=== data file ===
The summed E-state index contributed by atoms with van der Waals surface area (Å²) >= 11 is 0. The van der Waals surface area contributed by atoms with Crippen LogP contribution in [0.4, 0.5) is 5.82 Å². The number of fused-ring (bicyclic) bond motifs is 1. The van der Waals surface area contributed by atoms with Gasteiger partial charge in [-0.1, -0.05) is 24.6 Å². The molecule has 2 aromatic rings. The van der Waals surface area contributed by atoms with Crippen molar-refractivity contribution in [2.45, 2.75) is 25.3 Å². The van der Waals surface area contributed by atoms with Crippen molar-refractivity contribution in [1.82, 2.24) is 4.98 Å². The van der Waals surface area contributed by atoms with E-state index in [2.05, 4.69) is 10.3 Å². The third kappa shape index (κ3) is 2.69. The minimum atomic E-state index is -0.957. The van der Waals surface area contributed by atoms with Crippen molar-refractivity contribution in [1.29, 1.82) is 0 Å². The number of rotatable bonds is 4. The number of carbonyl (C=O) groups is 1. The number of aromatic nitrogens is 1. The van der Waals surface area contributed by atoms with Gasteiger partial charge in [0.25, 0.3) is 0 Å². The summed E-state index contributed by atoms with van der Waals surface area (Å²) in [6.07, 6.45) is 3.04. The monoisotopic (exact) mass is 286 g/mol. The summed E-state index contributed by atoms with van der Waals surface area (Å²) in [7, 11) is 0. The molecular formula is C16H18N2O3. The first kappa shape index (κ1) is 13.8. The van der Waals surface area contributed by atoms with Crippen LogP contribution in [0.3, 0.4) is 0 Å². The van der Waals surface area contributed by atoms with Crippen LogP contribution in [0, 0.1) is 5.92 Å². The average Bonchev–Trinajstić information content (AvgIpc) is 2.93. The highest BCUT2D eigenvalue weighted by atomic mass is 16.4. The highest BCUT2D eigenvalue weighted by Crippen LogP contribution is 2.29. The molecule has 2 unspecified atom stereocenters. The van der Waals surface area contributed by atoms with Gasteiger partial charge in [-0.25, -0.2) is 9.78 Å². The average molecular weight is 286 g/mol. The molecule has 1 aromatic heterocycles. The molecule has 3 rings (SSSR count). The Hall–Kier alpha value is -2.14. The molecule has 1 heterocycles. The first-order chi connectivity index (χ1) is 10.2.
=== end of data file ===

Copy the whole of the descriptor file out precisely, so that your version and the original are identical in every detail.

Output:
The summed E-state index contributed by atoms with van der Waals surface area (Å²) >= 11 is 0. The van der Waals surface area contributed by atoms with Crippen LogP contribution in [0.4, 0.5) is 5.82 Å². The number of fused-ring (bicyclic) bond motifs is 1. The van der Waals surface area contributed by atoms with Gasteiger partial charge in [-0.1, -0.05) is 24.6 Å². The molecule has 2 aromatic rings. The van der Waals surface area contributed by atoms with Crippen molar-refractivity contribution in [2.45, 2.75) is 25.3 Å². The van der Waals surface area contributed by atoms with Crippen molar-refractivity contribution in [1.82, 2.24) is 4.98 Å². The van der Waals surface area contributed by atoms with E-state index in [2.05, 4.69) is 10.3 Å². The third kappa shape index (κ3) is 2.69. The minimum atomic E-state index is -0.957. The van der Waals surface area contributed by atoms with Crippen molar-refractivity contribution in [1.29, 1.82) is 0 Å². The number of rotatable bonds is 4. The number of carbonyl (C=O) groups is 1. The number of aromatic nitrogens is 1. The van der Waals surface area contributed by atoms with Gasteiger partial charge in [0.25, 0.3) is 0 Å². The summed E-state index contributed by atoms with van der Waals surface area (Å²) in [6.07, 6.45) is 3.04. The monoisotopic (exact) mass is 286 g/mol. The summed E-state index contributed by atoms with van der Waals surface area (Å²) in [7, 11) is 0. The molecular formula is C16H18N2O3. The first kappa shape index (κ1) is 13.8. The van der Waals surface area contributed by atoms with Crippen LogP contribution in [0.3, 0.4) is 0 Å². The van der Waals surface area contributed by atoms with Crippen LogP contribution in [0, 0.1) is 5.92 Å². The average Bonchev–Trinajstić information content (AvgIpc) is 2.93. The highest BCUT2D eigenvalue weighted by atomic mass is 16.4. The highest BCUT2D eigenvalue weighted by Crippen LogP contribution is 2.29. The molecule has 2 unspecified atom stereocenters. The van der Waals surface area contributed by atoms with Gasteiger partial charge in [-0.25, -0.2) is 9.78 Å². The average molecular weight is 286 g/mol. The molecule has 1 aromatic heterocycles. The molecule has 3 rings (SSSR count). The Hall–Kier alpha value is -2.14. The molecule has 1 heterocycles. The first-order chi connectivity index (χ1) is 10.2.